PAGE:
Stephen King Week BTC

In celebration of the Master Of Horror’s 70th birthday, Before the Cyborgs presents Stephen King Week a look at some of the best-known cinematic adaptations of Stephen King’s novels.


It’s a depressingly masculine world we live in, Dolores.

Dolores Claiborne may not be one of Stephen King’s most well-known novels, but like his very best works, it certainly packs a punch. And the 1995 film version maintains that emotional and psychological force that makes it a great Stephen King movie, albeit a regrettably less remembered one.

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Once again starring Kathy Bates (an Oscar winner for her role in another King-inspired movie, Misery), the film tells the story of its namesake, Dolores Claiborne,  a woman whose good name has been tarnished by rumors of murder. After surviving an abusive marriage in which her husband would ‘mysteriously’ die, Dolores attempts to move on with her life while her relationship with her only daughter becomes increasingly distant. With accusations abounding of murdering her husband, Dolores’ name is once again in the spotlight when she’s accused of murdering an old woman. Thus her daughter returns to town to find out the real story of her father and if her mother is indeed a murderer.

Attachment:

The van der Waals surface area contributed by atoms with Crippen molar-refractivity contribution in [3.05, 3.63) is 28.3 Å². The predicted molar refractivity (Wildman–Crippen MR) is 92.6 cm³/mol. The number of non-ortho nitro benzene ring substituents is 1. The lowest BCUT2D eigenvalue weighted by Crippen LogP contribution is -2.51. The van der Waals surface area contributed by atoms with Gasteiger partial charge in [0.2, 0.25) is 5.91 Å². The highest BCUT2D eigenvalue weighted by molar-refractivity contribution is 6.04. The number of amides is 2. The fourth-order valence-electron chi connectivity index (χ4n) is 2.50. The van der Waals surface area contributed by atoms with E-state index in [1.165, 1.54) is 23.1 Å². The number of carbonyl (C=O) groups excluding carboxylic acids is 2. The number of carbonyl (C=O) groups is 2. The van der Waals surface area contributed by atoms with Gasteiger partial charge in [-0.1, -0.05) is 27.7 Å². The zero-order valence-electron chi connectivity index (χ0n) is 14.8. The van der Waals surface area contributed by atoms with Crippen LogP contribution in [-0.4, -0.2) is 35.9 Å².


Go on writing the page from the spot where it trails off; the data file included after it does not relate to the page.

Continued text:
Like “Misery” this story works extremely well as a tense psychological thriller and whose horror aspect is again rooted in reality, not the supernatural. From domestic violence, emotional trauma, sexual repression and abuse, and the malice of rumor spreading the true horror of “Dolores Claiborne” is its ugly portrait of human vices. Director Taylor Hackford excellently captures these themes all while framed with a continuous sense of uncertainty for the audience.

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Kathy Bates once again shines in the lead role, receiving just acclaim for her sensitive and well-rounded portrayal. Fellow cast members Jennifer Jason Leigh and David Strathairn are also strong and drive the source material to striking realism.

Though it has been well received by numerous critics, the film (and novel) are largely looked over when discussing Stephen King works and films based on them. Indeed the scope of King’s work is so wide it is very easy to forget certain titles in his vast bibliography. But “Dolores Claiborne” shouldn’t be one of those forgettable titles for it truly stands as another stellar example of King’s storytelling ability. While similar titles like “Misery” or “The Shawshank Redemption” are more famous, “Dolores Claiborne” contains all the same ingredients and is a very worthy title to acknowledge both as a book and as a handsomely crafted and well-made movie.

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